In April, 117 participants from eight countries – Afghanistan, Azerbaijan, Kazakhstan, Kyrgyzstan, Mongolia, Pakistan, Tajikistan, and Turkmenistan – made pledges to improve their wheat flour fortification programs. While their first commitment was not expected to be complete for six months, Pakistan and Mongolia already report progress toward their goals.
The commitments were made during a Regional Summit for Improving the Health of Women and Children Through Flour Fortification held in Almaty Kazakhstan. The event was funded by the US Agency for International Development (USAID) and co-hosted by the Government of Kazakhstan and the Global Alliance for Improved Nutrition (GAIN). FFI was a core organizer, along with the Copenhagen Consensus, International Federation for Spina Bifida and Hydrocephalus, Nutrition International, United Nations Children’s Fund (UNICEF), and the World Food Programme.
Participants at the Regional Summit for Improving the
Health of Women and Children Through Flour Fortification in April 2017
At the conclusion of the Summit, country leaders were asked to identify two actions they could take to improve wheat flour fortification programs. When asked for progress a month later, Pakistan reported that it had launched its Food Fortification Strategy on 13 April 2017 with WFP support. The Pakistan Food Fortification Program is currently engaging with relevant departments of National and Provincial Governments to create enabling environments for wheat flour fortification, said Tausif Akhtar Janjua, Technical Director for the Food Fortification Support Program in Pakistan. He added that implementation is expected to begin soon in Punjab Province. This support program is funded by the United Kingdom’s Department for International Development and implemented by Mott MacDonald in partnership with Nutrition International. Additional support is provided by WFP and GAIN.
A long-term goal in Pakistan is to create a sustainable supply for premix – the blend of vitamins and minerals that is used to fortify food. A competitive process will result in a memorandum of understandings for premix for wheat flour and edible oils. “As a result of this exercise, millers will get premix at their doorstep at a price less than the current market rates,” Tausif said.
Also World Grain reported that Bühler will supply more than 1,000 micro-feeders to the wheat flour mills in Pakistan. This will allow about half the mills in Pakistan to add iron, folic acid, vitamin B12, and zinc to wheat flour.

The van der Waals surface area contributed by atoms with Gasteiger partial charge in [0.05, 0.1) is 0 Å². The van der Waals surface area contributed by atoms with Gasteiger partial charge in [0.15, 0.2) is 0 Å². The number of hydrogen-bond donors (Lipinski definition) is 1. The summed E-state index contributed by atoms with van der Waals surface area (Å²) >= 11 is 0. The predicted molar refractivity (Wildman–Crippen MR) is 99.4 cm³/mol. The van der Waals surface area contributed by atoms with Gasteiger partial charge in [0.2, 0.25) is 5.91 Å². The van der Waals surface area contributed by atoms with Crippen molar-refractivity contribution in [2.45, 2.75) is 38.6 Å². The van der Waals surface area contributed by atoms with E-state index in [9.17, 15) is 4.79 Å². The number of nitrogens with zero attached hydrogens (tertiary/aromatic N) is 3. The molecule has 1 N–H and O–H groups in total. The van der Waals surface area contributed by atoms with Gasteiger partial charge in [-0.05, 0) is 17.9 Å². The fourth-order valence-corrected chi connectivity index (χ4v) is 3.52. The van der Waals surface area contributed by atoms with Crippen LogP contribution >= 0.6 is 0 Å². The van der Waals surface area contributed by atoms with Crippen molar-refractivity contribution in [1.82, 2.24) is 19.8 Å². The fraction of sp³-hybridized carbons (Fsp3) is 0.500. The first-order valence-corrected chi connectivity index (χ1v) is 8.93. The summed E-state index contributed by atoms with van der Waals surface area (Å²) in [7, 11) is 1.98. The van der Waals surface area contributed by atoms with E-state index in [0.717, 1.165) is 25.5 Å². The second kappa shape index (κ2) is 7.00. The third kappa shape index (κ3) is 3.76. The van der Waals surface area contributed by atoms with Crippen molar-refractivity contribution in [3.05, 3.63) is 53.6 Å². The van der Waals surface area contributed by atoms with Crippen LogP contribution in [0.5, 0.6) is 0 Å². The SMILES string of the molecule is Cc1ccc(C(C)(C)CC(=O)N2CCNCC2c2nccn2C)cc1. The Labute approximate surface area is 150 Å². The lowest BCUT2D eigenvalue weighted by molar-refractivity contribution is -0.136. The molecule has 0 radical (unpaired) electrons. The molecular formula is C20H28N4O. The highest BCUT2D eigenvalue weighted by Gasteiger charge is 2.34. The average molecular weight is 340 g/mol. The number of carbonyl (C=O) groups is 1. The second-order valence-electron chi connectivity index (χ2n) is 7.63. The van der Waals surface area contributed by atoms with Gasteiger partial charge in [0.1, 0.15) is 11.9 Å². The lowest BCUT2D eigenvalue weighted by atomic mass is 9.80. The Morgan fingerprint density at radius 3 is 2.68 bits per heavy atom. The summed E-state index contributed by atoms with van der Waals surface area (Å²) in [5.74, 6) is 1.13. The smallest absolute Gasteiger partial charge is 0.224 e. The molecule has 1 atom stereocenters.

In addition, the fortification of edible oil and ghee (a hydrogenated form of edible oil), formally started in districts of Lahore, Rawalpindi and Islamabad in May 2017.
Also at the Summit, a representative from the Mongolian Health Initiative, a non-governmental organization (NGO) advising the government on large-scale fortification, committed to sharing lessons learned during a national workshop in Mongolia. That workshop was the Central Eurasian Nutrition Forum held 7-9 June 2017.
Leaders from Kazakhstan and Tajikistan who had attended the Summit in Almaty spoke at the Mongolia meeting about nutrition and public health, the role of the flour milling industry, international organizations’ involvement in nutrition, and progress on large-scale fortification legislation and action in Central Eurasia.
Invited guests and experts discussed with local delegates from the Mongolian government and other sectors about the scientific and policy aspects of improving nutrition, implementing large-scale fortification, and opportunities for international partnership. At the conclusion of the conference, a declaration was assigned by the conference participants to resolve to work together on a set of short- and long-term goals related to regional nutrition research and advocacy.
Panelists at the Central Eurasian Nutrition Forum in Mongolia.
Of the countries represented at the Summit, Turkmenistan is the only country that is fortifying most of its industrially milled flour. Consequently, its goal is to improve its monitoring system by using a tool called FORTIMAS (Fortification Monitoring and Surveillance). Also, Turkmenistan currently fortifies with iron and folic acid. Within 12 months, the country will study whether to add other nutrients to its flour fortification standards.
Other country commitments made during the Summit were:
- Afghanistan will finalize wheat flour fortification legislation within six months – possibly in just two months. It will also ensure that at least 30% of wheat flour imports are fortified.
- Azerbaijan will organize a multi-sector round-table discussion within six months to renew efforts to fortify wheat flour. Within one year, it will study the experiences of countries which have had positive experiences with flour fortification.
- Kazakhstan will be ready to export wheat flour according to regionally harmonized standards within six months. Within a year, it hopes to find financial support for fortification.
- Kyrgyzstan will create a plan for procuring wheat flour fortification premix within six months; leaders from GAIN plan to visit Kyrgyzstan in July to establish a revolving fund for premix purchases. Within 12 months, the country will have involved more stakeholders in fortification discussions to work toward gaining political and public support.
- Tajikistan’s flour fortification law is being reviewed by parliament. Hopefully the law will be passed within six months. After that, national leaders will create an awareness campaign for the public and plan internal and external monitoring programs.